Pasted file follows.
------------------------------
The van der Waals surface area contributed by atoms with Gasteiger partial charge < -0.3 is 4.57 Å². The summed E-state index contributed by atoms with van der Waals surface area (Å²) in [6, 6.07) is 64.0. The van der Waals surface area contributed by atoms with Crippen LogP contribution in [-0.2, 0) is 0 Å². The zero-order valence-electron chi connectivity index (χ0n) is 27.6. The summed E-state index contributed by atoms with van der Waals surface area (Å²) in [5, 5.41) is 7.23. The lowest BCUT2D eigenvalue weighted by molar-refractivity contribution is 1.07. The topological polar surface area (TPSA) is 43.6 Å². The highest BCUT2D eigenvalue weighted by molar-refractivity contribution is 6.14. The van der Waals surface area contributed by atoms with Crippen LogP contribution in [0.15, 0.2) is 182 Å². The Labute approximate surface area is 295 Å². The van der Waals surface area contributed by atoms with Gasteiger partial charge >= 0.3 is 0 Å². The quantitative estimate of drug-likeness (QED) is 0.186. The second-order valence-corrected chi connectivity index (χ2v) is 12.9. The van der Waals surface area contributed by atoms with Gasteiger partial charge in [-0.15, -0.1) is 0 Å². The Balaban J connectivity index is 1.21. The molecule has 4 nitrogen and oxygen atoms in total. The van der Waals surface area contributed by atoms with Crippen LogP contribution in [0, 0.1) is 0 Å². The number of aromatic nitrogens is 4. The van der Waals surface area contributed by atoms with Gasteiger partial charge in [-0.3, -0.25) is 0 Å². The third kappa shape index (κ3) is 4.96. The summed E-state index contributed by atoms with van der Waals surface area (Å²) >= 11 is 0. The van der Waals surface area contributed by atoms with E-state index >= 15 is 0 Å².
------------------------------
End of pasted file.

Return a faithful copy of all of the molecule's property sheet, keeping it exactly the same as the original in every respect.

The van der Waals surface area contributed by atoms with Gasteiger partial charge < -0.3 is 4.57 Å². The summed E-state index contributed by atoms with van der Waals surface area (Å²) in [6, 6.07) is 64.0. The van der Waals surface area contributed by atoms with Crippen LogP contribution in [-0.2, 0) is 0 Å². The zero-order valence-electron chi connectivity index (χ0n) is 27.6. The summed E-state index contributed by atoms with van der Waals surface area (Å²) in [5, 5.41) is 7.23. The lowest BCUT2D eigenvalue weighted by molar-refractivity contribution is 1.07. The topological polar surface area (TPSA) is 43.6 Å². The highest BCUT2D eigenvalue weighted by molar-refractivity contribution is 6.14. The van der Waals surface area contributed by atoms with Crippen LogP contribution in [0.15, 0.2) is 182 Å². The Labute approximate surface area is 295 Å². The van der Waals surface area contributed by atoms with Gasteiger partial charge >= 0.3 is 0 Å². The quantitative estimate of drug-likeness (QED) is 0.186. The second-order valence-corrected chi connectivity index (χ2v) is 12.9. The van der Waals surface area contributed by atoms with Gasteiger partial charge in [-0.15, -0.1) is 0 Å². The Balaban J connectivity index is 1.21. The molecule has 4 nitrogen and oxygen atoms in total. The van der Waals surface area contributed by atoms with Crippen LogP contribution in [0, 0.1) is 0 Å². The number of aromatic nitrogens is 4. The van der Waals surface area contributed by atoms with Gasteiger partial charge in [-0.3, -0.25) is 0 Å². The third kappa shape index (κ3) is 4.96. The summed E-state index contributed by atoms with van der Waals surface area (Å²) >= 11 is 0. The van der Waals surface area contributed by atoms with E-state index >= 15 is 0 Å².